What Is A Fiduciary?

A fiduciary is someone who has undertaken to act for and on behalf of another in a particular matter in circumstances which give rise to a relationship of trust and confidence.

 

A fiduciary duty is the highest standard of care at either equity or law. A fiduciary is expected to be extremely loyal to the person to whom she owes the duty (the “principal”): she must not put her personal interests before the duty, and must not profit from her position as a fiduciary, unless the principal consents. The word itself comes originally from the Latin fides, meaning faith, and fiducia, trust.

In What Specific Roles do Fiduciaries Serve?


Fiduciaries serve by court appointment as guardians, conservators and personal representatives of estates. They also serve by agreement as trustees, representative payees, as agents under powers of attorney, or by Letters of Engagement if the individual has capacity.

1. The fiduciary as Trustee has the responsibility of carrying out the terms of the trust as set forth in a trust document. A trust can be created by the language found in a will or a document created during life. If the former, it is a testamentary trust; if the latter, it is a living trust. The Trustee is usually a person named by the creator of the trust in the trust document. In some cases, the Trustee cannot carry out his or her duties either because of incapacity or death. If there is no named Successor Trustee who can serve, the court has the responsibility of appointing a Trustee, usually someone who is nominated by the trust beneficiary(s).

Trustee duties can include funding the trust with appropriate assets, safeguarding assets, investing the trust assets according to the Prudent Investor Rule (as set forth in the Probate Code), reporting to beneficiaries (as set forth in the Probate Code) filing income tax returns for the trust and making distributions in accordance with the trust terms.The fiduciary as Conservator is the person who is legally appointed to manage the Conservatee’s estate and/or person. A Conservatorship is a legal tool to provide management for the financial and/or personal affairs of individuals deemed by the court to be physically or mentally incapacitated. A Conservatee is a person who is the subject of a conservatorship. A Conservator of the Person is appointed by the court to assume responsibility for decisions regarding the health and welfare of a person. A person is determined by the court to be incapacitated when he or she lacks sufficient understanding or “capacity” to make or communicate responsible decisions concerning his or her daily living needs. A Conservator of the Estate is responsible for the prudent use and protection of the conservatee’s assets. The conservator is responsible for inventorying, marshaling and managing all assets and benefits belonging to the Conservatee. The Conservator receives income, pays obligations of the estate, applies for pensions, and organizes data for the preparation of income tax returns and other related duties.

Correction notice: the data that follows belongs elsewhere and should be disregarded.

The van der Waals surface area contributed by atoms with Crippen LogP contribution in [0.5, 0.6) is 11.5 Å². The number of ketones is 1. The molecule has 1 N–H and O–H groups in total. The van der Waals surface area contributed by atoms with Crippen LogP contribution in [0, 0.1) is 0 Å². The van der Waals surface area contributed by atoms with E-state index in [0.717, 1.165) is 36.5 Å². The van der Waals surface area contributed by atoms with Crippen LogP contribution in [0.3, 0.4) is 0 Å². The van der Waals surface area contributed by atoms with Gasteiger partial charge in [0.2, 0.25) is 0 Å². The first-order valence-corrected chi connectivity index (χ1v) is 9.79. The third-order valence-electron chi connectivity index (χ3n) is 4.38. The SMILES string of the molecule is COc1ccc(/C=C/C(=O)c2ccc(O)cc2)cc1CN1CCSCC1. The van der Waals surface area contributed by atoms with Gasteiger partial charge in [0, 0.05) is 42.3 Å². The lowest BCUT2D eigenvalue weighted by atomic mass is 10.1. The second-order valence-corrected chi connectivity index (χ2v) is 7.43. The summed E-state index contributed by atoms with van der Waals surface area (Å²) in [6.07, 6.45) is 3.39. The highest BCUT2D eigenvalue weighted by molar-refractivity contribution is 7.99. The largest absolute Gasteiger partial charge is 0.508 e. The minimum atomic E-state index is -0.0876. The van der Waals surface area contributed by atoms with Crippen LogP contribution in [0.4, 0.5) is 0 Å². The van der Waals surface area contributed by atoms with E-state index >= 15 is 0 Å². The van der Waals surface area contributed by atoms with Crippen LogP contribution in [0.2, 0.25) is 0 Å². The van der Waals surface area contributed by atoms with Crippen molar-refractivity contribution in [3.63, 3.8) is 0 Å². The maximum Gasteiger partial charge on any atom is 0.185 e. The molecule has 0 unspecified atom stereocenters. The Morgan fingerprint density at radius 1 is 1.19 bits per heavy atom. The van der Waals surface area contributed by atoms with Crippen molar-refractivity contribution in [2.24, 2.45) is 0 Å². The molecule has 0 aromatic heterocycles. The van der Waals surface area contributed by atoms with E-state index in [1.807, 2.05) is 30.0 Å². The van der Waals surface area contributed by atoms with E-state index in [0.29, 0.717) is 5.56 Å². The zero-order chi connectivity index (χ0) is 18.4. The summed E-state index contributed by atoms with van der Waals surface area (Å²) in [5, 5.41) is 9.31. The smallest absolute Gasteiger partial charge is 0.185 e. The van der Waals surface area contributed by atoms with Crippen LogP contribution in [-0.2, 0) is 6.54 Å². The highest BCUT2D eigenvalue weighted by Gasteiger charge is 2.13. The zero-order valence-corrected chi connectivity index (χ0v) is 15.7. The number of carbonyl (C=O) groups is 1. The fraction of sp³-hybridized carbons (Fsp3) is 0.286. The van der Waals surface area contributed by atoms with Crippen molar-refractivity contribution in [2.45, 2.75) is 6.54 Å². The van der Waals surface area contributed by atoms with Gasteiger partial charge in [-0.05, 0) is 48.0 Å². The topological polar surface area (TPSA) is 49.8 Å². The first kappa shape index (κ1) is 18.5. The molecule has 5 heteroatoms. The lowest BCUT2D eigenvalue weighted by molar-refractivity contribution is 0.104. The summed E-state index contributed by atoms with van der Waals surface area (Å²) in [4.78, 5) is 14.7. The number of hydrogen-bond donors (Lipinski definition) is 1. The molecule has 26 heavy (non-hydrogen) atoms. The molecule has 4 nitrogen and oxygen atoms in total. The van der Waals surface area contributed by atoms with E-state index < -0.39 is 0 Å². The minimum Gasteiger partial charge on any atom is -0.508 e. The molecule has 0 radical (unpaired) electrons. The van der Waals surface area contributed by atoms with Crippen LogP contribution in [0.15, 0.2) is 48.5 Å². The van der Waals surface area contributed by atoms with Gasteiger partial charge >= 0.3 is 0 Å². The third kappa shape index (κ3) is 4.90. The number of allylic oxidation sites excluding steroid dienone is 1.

2. How is a Conservator Appointed? Anyone who believes a person may need help with daily living activities and/or finances can initiate the process to appoint a fiduciary as a Conservator. The concerned person may contact a fiduciary of choice to investigate the situation. If the fiduciary identifies sufficient need, he or she will retain an attorney to petition the probate court for appointment as Conservator.